A total of 11 incoming flights were diverted to other hubs including Luton and East Midlands. The runway has since reopened and “flight operations are back to normal”, the airport says.

Images posted on social media showed a packed out departure lounge as hundreds queued to board their flights.

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BBC business journalist Joe Lynam wrote on Twitter: “There’s a ‘hole’ in the runway at Stansted airport according to the pilot of my Ryanair flight from Italy which had to divert to Luton.”

In a statement, Stansted Airport said the closure was “deemed necessary for safety reasons” but “some flights may be delayed or cancelled”.

The airport said minor repairs were carried out.


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Usain Bolt: Delays blamed for injury at World Championships – Yohan Blake


Analysis: How Bolt’s career ended in heartbreak

Usain Bolt “was really cold” before pulling up with injury in his last championship final, according to his Jamaican relay team-mates.

Bolt’s London finale ended in disappointment as he suffered a muscle cramp before the end of the 4x100m relay final, which was won by Great Britain.

Yohan Blake, who ran the third leg, said: “The race was 10 minutes late, we were kept 40 minutes. It was crazy.

“They were holding us too long.”

Bolt had hoped to bring an end to his career with another two gold medals in London but leaves with only a bronze from last weekend’s 100m.

And, seconds after taking the baton for Jamaica’s anchor leg, he pulled up and tumbled to the floor with Dr Kevin Jones, Jamaica’s team doctor, confirming Bolt had cramp in his left hamstring.

“It was 40 minutes and two medal presentations before our run,” added 2011 world 100m champion Blake.

“We keep warming up and waiting, then warming up and waiting. I think it got the better of us.

“It hurts to see a true legend, a true champion go out there and struggle like that.”

Usain Bolt ends his career with 11 world championship gold medals

Omar McLeod, the 110m hurdle champion who led out the Jamaican team, echoed the criticism of delays at the start of the final.

Mo Farah’s lap of honour after his second place in the 5,000m final seemed to delay the schedule, with the event’s medal ceremony also taking place before the relay final.

“It’s heart-wrenching,” he said. “I gave it my all and I really wanted Usain to leave golden, or even if it was just a medal.

“It was ridiculous, man. We waited a really long time. I drank two bottles of water.

“But Usain Bolt’s name will always live on.”

GB win gold as Bolt pulls up in 4x100m relay

Justin Gatlin, the 100m champion, called Bolt “still the best in the world” after taking silver with the United States, and also felt that the weather may have played a part in Bolt’s injury.

“I think it was the elements,” he said. “I’m sorry he got this injury.

“This is farewell time, I am sentimental about it already now. In the warm-up area, we give ourselves respect and greeted each other. Usain Bolt is a great athlete.”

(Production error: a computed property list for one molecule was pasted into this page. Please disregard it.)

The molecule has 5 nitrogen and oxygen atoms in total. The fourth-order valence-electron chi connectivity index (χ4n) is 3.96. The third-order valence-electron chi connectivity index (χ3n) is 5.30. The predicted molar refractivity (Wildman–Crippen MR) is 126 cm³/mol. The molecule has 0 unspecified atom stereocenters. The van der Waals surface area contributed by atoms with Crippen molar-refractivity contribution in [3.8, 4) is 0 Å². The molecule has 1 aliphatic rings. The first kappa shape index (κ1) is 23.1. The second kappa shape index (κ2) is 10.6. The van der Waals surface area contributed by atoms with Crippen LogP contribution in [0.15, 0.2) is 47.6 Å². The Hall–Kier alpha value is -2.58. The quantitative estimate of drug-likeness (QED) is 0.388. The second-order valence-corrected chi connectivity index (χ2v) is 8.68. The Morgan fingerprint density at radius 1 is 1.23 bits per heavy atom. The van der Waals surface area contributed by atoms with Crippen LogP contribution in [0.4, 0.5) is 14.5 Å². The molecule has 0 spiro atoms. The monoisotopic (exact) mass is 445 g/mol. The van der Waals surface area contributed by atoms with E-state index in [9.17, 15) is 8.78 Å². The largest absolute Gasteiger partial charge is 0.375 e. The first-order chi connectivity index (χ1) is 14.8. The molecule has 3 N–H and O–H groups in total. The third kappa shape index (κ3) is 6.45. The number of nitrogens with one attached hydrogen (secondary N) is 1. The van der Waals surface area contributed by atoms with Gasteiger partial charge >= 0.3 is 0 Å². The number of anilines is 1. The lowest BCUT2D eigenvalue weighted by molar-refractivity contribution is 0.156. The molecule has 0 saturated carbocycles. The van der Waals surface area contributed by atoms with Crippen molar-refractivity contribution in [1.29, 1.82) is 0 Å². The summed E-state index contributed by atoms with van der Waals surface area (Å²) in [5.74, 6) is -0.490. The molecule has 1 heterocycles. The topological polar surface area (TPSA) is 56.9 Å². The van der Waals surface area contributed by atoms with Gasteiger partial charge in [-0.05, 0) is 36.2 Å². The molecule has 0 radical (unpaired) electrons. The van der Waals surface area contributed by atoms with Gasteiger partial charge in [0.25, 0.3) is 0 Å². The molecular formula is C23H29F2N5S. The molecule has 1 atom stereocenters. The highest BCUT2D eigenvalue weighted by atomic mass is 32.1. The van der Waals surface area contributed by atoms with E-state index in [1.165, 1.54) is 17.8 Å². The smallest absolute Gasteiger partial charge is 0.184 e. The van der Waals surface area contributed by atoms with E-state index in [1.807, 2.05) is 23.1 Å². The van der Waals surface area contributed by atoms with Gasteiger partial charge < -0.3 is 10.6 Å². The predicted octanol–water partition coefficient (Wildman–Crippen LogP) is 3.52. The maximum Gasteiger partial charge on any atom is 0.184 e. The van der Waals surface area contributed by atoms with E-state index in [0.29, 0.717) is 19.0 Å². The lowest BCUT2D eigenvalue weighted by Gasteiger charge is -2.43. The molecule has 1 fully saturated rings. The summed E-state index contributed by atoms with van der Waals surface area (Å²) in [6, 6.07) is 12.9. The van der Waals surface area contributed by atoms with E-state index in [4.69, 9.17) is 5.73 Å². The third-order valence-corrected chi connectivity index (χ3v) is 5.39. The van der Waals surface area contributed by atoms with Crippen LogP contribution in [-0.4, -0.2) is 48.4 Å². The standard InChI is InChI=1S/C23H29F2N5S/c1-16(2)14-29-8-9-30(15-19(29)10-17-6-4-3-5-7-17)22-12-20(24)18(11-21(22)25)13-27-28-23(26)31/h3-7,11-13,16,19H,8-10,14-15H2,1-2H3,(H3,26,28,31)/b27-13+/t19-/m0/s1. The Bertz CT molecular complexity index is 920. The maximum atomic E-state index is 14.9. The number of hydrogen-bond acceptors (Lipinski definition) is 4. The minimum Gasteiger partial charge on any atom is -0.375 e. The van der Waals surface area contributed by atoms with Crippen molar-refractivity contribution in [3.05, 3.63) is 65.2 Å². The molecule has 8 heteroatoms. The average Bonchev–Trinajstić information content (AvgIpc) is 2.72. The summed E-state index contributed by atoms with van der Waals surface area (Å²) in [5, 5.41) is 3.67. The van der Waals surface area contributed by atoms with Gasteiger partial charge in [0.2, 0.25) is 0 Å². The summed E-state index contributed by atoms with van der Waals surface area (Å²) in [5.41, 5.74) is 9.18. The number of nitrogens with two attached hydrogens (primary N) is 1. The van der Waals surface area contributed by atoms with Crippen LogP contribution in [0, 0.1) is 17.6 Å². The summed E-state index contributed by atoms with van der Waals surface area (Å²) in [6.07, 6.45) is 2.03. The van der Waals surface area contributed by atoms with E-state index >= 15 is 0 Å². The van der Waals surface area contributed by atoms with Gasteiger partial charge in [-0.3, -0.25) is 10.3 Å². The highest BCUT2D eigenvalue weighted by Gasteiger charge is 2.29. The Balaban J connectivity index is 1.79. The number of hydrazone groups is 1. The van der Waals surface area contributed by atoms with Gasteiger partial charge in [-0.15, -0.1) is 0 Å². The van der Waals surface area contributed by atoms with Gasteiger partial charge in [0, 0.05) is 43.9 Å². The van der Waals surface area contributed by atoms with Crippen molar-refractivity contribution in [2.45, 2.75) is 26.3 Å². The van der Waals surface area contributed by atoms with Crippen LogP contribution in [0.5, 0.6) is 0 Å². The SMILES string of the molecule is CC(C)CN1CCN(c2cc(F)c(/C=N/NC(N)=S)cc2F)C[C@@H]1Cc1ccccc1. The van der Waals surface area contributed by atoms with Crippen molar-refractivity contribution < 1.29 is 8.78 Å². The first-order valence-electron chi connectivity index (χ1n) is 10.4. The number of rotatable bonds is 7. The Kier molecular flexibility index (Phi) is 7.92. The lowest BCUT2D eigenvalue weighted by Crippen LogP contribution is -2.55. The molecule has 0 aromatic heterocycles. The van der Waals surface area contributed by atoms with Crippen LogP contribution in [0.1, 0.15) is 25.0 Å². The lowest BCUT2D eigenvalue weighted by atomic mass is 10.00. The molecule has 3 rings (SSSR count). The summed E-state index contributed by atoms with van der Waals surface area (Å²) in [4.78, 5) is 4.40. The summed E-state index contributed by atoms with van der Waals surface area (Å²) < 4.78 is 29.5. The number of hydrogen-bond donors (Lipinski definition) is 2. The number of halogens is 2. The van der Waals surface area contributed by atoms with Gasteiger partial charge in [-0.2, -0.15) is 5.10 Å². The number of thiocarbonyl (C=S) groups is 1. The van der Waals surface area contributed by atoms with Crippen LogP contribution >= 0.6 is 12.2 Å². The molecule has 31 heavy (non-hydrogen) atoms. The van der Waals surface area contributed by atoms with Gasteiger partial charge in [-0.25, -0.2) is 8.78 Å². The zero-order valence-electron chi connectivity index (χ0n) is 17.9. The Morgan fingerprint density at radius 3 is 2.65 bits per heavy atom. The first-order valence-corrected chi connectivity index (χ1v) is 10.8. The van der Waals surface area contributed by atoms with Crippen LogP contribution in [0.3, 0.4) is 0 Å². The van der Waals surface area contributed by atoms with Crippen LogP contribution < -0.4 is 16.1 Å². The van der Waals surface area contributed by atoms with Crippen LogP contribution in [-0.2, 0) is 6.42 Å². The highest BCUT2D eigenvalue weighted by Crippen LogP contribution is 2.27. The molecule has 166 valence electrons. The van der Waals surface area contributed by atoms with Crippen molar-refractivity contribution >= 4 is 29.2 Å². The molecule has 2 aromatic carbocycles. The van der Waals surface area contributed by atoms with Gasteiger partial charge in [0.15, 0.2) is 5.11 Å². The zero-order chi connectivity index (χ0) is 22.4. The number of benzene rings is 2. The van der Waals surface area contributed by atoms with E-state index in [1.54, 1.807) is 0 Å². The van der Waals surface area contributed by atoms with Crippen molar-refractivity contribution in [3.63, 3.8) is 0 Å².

Usain Bolt’s medal haul
2007 World Championships Silver (200m), Silver (4x100m relay)
2008 Olympics Gold (100m), Gold (200m)
2009 World Championships Gold (100m), Gold (200m), Gold (4x100m relay)
2011 World Championships Gold (200m), Gold (4x100m relay)
2012 Olympics Gold (100m), Gold (200m), Gold (4x100m relay)
2013 World Championships Gold (100m), Gold (200m), Gold (4x100m relay)
2015 World Championships Gold (100m), Gold (200m), Gold (4x100m relay)
2016 Olympics Gold (100m), Gold (200m), Gold (4x100m relay)
2017 World Championships Bronze (100m)

‘One season too many’

“I think it was just one season too many,” said four-time Olympic champion and BBC Sport pundit Michael Johnson of Bolt.

“I think Bolt was prepared to not win but I don’t think he would have expected his last race to end like that. He would have wanted to cross the finish line.

“Even if he was just closing on the guys ahead – he wanted to give this crowd a show so they can say “I saw Usain Bolt run down the finishing straight.”

“That was disappointing to see. We saw him in a way we have never seen before. In the 100m straining to try to finish and now we see him limping.”

‘How do you replace him?’

Darren Campbell, who won 4x100m Olympic relay gold with Britain in 2004, believes that Bolt’s impact off the track is almost as hard to replace as his skill and records on it.

Bolt’s charisma, charm and character have made him one of the most recognisable and marketable people on the planet.

Usain Bolt last failed to win gold at the 2007 World Championships

“Any stadium that Usain Bolt decides to grace ends up being full, that tells you all you need to know,” Campbell said.

“What we are witnessing is so powerful, so inspirational, he can’t be replaced. How do you replace him – as a sports star and a human being?

“Usain Bolt treats you the same whether you are a dignitary or the poorest man in the world. That’s a unique skill.

“Whether he was a successful sports person or not, I think he would still have that flamboyant character. How do you teach that? I don’t think you can.”